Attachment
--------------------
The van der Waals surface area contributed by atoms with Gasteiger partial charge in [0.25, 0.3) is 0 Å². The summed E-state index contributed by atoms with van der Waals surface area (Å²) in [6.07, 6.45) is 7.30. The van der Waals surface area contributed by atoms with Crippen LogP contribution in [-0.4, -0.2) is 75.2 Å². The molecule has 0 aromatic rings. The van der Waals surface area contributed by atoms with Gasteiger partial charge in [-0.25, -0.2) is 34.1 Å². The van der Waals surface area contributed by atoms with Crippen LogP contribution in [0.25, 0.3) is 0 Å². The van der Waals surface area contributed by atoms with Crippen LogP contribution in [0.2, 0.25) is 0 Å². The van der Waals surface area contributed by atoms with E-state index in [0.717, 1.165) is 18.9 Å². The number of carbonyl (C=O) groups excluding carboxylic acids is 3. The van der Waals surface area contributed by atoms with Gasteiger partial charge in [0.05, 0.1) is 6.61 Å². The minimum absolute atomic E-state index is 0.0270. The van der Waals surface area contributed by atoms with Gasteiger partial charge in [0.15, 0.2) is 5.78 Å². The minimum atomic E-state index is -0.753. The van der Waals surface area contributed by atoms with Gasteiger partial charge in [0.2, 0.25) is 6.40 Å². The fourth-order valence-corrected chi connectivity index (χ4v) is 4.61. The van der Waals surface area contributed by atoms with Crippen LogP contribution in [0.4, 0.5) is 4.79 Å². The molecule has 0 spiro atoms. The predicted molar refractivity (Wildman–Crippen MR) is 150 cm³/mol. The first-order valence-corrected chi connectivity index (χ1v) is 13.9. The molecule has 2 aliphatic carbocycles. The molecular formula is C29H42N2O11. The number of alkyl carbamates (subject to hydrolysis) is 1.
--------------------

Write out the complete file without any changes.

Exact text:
The van der Waals surface area contributed by atoms with Gasteiger partial charge in [0.25, 0.3) is 0 Å². The summed E-state index contributed by atoms with van der Waals surface area (Å²) in [6.07, 6.45) is 7.30. The van der Waals surface area contributed by atoms with Crippen LogP contribution in [-0.4, -0.2) is 75.2 Å². The molecule has 0 aromatic rings. The van der Waals surface area contributed by atoms with Gasteiger partial charge in [-0.25, -0.2) is 34.1 Å². The van der Waals surface area contributed by atoms with Crippen LogP contribution in [0.25, 0.3) is 0 Å². The van der Waals surface area contributed by atoms with Crippen LogP contribution in [0.2, 0.25) is 0 Å². The van der Waals surface area contributed by atoms with E-state index in [0.717, 1.165) is 18.9 Å². The number of carbonyl (C=O) groups excluding carboxylic acids is 3. The van der Waals surface area contributed by atoms with Gasteiger partial charge in [0.05, 0.1) is 6.61 Å². The minimum absolute atomic E-state index is 0.0270. The van der Waals surface area contributed by atoms with Gasteiger partial charge in [0.15, 0.2) is 5.78 Å². The minimum atomic E-state index is -0.753. The van der Waals surface area contributed by atoms with Gasteiger partial charge in [0.2, 0.25) is 6.40 Å². The fourth-order valence-corrected chi connectivity index (χ4v) is 4.61. The van der Waals surface area contributed by atoms with Crippen LogP contribution in [0.4, 0.5) is 4.79 Å². The molecule has 0 spiro atoms. The predicted molar refractivity (Wildman–Crippen MR) is 150 cm³/mol. The first-order valence-corrected chi connectivity index (χ1v) is 13.9. The molecule has 2 aliphatic carbocycles. The molecular formula is C29H42N2O11. The number of alkyl carbamates (subject to hydrolysis) is 1.